fall, blurring the wind-shield, and Maclaren slowed up perceptibly, so that before they passed the heart of the city, Woodbury leaned forward and said: "What's the matter, Maclaren?"

"Wet streets-no chains-this wind-shield is pretty hard to see through."

"Stop her, then. I'll take the wheel the rest of the way. Want to travel a bit to-night."

The chauffeur, as if this exchange were something he had been expecting, made no demur, and a moment later, with Woodbury at the wheel, the motor began to hum again in a gradually increasing crescendo. Two or three motor-police glanced after the car as it snapped about corners with an ominous skid and straightened out, whining, on the new street; but in each case, having made a comfortable number of arrests that day, they had little heart for the pursuit of the grey monster through that chill mist.

Past Brooklyn, with a country road before them, Woodbury cut out the muffler and the car sprang forward with a roar. A gust of increasing wind whipped back to Maclaren, for the wind-shield had been opened so that the driver need not look through the dripping glass and mingling with the wet gale were snatches of singing.

The chauffeur, partly in understanding and partly from anxiety, apparently, caught the side of the seat in a firm grip and leaned forward to break the jar when they struck rough places. Around an elbow turn they went with one warning scream of the Klaxon, skidded horribly at the sharp angle of the curve, and missed by inches a car from the opposite direction.

They swept on with the startled yell of the other party ringing after them, drowned at once by the crackling of the exhaust. Maclaren raised a furtive hand to wipe from his forehead a moisture which was not altogether rain, but immediately grasped the side of the seat again. Straight ahead the road swung up to meet a bridge and dropped sharply away from it on the further side. Maclaren groaned but the sound was lost in the increasing roar of the exhaust.

They barely touched that bridge and shot off into space on the other side like a hurdler clearing an obstacle. With a creak and a thud the big car landed, reeled drunkenly, and straightened out in earnest, Maclaren craned his head to see the speedometer, but had not the heart to look; he began to curse softly, steadily.

When the muffler went on again and the motor was reduced to a loud, angry humming, Woodbury caught a few phrases of those solemn imprecations. He grinned into the black heart of the night, streaked with lines of grey where therein entered the halo of the headlights, and then swung the car through an open, iron gate. The motor fell to a drowsily contented murmur that blended with the cool swishing of the tires on wet gravel.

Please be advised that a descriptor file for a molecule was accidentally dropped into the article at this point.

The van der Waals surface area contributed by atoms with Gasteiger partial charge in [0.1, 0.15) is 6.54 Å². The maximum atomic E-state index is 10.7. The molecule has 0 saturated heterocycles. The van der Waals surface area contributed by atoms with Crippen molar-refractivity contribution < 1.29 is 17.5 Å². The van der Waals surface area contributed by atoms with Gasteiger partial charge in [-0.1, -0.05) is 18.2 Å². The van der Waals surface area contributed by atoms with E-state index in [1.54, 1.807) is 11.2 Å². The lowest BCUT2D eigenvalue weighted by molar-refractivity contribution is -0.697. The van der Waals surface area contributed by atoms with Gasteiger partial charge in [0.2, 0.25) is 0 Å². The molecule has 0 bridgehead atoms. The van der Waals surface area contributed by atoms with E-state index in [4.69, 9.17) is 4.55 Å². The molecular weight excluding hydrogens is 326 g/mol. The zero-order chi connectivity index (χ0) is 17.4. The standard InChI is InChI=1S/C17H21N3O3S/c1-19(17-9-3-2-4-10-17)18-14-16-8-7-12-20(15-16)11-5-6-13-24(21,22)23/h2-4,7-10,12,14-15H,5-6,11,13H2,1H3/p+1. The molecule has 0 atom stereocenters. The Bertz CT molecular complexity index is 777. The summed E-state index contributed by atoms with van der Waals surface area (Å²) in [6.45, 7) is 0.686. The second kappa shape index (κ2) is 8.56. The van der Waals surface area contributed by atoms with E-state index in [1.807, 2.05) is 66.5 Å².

"Maclaren," said the other, as he stopped in front of the garage, "if everyone was as good a passenger as you I'd enjoy motoring; but after all, a car can't act up like a horse." He concluded gloomily: "There's no fight in it."

And he started toward the house, but Maclaren, staring after the departing figure, muttered: "There's only one sort that's worse than a damn fool, and that's a young one."

It was through a door opening off the veranda that Anthony entered the house, stealthily as a burglar, and with the same nervous apprehension. Before him stretched a wide hall, dimly illumined by a single light which splashed on the Italian table and went glimmering across the floor. Across the hall was his destination-the broad balustraded staircase, which swept grandly up to the second floor. Toward this he tiptoed steadying himself with one hand against the wall. Almost to his goal, he heard a muffled footfall and shrank against the wall with a catlike agility, but, though the shadow fell steep and gloomy there, luck was against him.

A middle-aged servant of solemn port, serene with the twofold dignity of double chin and bald head, paused at the table in his progress across the room, and swept the apartment with the judicial eye of one who knows that everything is as it should be but will not trust even the silence of night. So that bland blue eye struck first on the faintly shining top hat of Anthony, ran down his overcoat, and lingered in gloomy dismay on the telltale streak of white where the trouser leg should have been.

What he thought not even another Oedipus could have conjectured. The young master very obviously did not wish to be observed, and in such times Peters at could be blinder than the bat noon-day and more secret than the River Styx. He turned away, unhurried, the fold of that double chin a little more pronounced over the severe correctness of his collar.

A very sibilant whisper pursued him. He stopped again, still without haste, and turned not directly toward Anthony, but at a discreet angle, with his eyes fixed firmly upon the ceiling.